Is every Virginia employer an “employer” covered by the Virginia Workers’ Compensation Act (the “Act”)?
In our earlier blogs we have discussed the Act from the perspective of an injured worker proving her claim. However, knowing whether the Act applies to their relationship is important for both the worker and the “employer”. If the relationship is not covered by the Act, then the injured worker is not prevented from suing the “employer” if the “employer’s” negligence caused her injury, and the “employer” can defend the worker’s claim based upon the worker’s contributing negligence. But negligence is not an issue for either the worker or employer in claims covered by the Act.
When are you an “employer” for purposes of claims made by an injured worker under the Act? Any business paying three or more full or part-time persons regularly employed in the business is an employer within the meaning of the Act. Whether the owner counts as a person regularly employed can be important for small businesses trying to avoid paying a workers compensation insurance premium, and the answer depends on the type of ownership is involved in the employer. Generally, the sole proprietor of a business is not counted as an employee, but compensated executive officers of a corporation or managers of a limited liability company are counted.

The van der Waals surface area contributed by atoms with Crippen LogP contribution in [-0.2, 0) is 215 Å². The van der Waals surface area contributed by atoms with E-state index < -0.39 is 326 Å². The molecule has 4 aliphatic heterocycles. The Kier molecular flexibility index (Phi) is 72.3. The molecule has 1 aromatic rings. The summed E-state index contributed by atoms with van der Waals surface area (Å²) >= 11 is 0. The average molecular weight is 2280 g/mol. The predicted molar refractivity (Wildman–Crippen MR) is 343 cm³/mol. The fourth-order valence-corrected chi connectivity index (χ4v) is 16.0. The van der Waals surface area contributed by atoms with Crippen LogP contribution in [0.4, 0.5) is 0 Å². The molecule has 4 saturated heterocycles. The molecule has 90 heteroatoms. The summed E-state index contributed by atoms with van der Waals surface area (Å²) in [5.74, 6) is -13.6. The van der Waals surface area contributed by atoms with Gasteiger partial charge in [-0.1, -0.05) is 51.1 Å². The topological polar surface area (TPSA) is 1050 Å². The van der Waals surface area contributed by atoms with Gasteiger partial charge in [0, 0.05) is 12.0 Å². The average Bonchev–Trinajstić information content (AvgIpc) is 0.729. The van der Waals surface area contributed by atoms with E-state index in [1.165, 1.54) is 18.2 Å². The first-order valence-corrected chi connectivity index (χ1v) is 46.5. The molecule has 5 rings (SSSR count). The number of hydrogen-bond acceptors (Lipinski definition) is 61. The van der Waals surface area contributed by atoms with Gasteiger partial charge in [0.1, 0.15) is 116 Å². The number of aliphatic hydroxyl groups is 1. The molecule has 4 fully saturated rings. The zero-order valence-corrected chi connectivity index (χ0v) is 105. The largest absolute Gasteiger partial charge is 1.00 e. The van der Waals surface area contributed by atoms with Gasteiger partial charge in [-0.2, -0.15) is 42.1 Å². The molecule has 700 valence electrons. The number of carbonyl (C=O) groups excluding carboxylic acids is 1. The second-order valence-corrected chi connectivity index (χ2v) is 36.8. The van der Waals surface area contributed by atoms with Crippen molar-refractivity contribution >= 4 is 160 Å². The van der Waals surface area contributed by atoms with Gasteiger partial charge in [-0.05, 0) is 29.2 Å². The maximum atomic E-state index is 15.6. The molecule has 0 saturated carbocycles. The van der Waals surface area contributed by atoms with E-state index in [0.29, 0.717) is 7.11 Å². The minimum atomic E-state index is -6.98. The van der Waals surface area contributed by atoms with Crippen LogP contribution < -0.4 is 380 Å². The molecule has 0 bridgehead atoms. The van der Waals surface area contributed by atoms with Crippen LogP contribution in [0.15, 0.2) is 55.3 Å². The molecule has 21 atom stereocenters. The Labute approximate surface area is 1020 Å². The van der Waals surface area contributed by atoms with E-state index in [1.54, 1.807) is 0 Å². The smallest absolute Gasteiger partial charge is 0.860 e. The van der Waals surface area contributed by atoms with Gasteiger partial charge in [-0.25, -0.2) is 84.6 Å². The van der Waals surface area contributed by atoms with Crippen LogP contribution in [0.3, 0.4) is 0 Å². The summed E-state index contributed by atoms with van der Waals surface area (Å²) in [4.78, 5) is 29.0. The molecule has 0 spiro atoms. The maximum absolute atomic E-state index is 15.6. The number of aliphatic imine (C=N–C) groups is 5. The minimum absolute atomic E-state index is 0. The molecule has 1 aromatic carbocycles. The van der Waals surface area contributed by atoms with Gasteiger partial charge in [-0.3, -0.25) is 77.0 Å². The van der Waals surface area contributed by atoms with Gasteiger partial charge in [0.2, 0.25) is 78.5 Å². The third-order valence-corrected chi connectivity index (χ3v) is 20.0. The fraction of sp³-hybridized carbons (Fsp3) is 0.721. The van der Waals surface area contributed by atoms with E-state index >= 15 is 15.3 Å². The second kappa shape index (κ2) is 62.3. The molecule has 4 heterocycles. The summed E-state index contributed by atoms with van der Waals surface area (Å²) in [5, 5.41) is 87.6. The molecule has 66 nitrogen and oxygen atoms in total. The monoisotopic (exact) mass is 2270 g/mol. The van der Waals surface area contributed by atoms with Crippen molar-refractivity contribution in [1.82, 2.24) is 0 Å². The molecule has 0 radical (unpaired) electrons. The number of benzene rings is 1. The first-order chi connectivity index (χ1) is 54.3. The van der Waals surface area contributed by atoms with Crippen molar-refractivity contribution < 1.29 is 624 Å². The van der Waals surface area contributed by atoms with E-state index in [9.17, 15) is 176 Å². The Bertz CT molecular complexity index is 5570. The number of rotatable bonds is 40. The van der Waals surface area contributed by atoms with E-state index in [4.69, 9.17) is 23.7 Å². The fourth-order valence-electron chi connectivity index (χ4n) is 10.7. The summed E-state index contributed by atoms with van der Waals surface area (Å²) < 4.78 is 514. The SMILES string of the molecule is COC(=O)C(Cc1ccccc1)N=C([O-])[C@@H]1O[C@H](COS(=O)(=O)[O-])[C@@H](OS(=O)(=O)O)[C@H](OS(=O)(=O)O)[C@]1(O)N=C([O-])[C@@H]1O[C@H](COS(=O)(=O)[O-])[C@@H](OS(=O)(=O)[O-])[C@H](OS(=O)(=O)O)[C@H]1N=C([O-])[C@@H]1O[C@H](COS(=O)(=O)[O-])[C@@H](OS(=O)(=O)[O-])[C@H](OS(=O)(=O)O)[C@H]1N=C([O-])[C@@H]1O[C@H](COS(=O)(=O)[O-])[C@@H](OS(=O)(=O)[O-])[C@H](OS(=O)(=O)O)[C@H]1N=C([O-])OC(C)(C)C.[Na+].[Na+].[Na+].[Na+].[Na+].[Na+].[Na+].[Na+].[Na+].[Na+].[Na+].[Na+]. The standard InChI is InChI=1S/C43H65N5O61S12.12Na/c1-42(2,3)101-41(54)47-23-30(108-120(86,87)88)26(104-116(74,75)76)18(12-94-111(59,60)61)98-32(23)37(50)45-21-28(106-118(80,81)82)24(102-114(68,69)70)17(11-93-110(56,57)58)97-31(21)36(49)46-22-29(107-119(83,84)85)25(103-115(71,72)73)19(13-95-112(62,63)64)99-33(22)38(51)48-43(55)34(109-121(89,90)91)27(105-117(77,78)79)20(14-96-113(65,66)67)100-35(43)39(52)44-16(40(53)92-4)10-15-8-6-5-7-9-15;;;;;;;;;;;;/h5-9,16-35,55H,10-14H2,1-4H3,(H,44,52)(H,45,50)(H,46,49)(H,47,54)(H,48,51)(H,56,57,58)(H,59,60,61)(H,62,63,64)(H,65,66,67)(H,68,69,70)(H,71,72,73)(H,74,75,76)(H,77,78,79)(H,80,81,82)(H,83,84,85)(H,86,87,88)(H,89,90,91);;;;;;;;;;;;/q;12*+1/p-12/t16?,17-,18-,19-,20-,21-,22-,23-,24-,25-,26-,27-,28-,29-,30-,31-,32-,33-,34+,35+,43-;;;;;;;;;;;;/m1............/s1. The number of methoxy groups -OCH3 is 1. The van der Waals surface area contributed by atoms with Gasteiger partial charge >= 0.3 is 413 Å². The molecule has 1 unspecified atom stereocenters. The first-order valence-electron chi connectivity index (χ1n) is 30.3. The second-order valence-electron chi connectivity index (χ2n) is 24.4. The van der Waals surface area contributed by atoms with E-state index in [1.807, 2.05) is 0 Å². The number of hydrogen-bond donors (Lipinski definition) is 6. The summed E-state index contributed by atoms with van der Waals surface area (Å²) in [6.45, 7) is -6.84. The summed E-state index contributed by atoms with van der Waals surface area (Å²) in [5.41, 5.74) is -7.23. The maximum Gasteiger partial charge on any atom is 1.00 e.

Potential employers often try to escape responsibility for carrying workers compensation insurance by claiming workers are “independent contractors”, not employees. No payroll taxes are withheld and often the worker signs a document describing herself as an independent contractor. However, control determines the nature of the relationship. A potential employer who controls how the worker’s duties are performed, assigns the work to be performed, requires attendance at the work at specific times, arranges for the work that is assigned, provides tools, equipment, or vehicles used by the worker, and approves the work completed by the worker is generally found to be an employer. This is especially so for the worker who does not provide her skills and labor to other parties while performing for the potential employer.
Answers to the questions about an employer’s status are fact specific. No two cases are factually the same. Establishing the nature of the relationship between the worker and employer is crucial to determining the rights and liabilities of each. Professional guidance and advice is important to each party.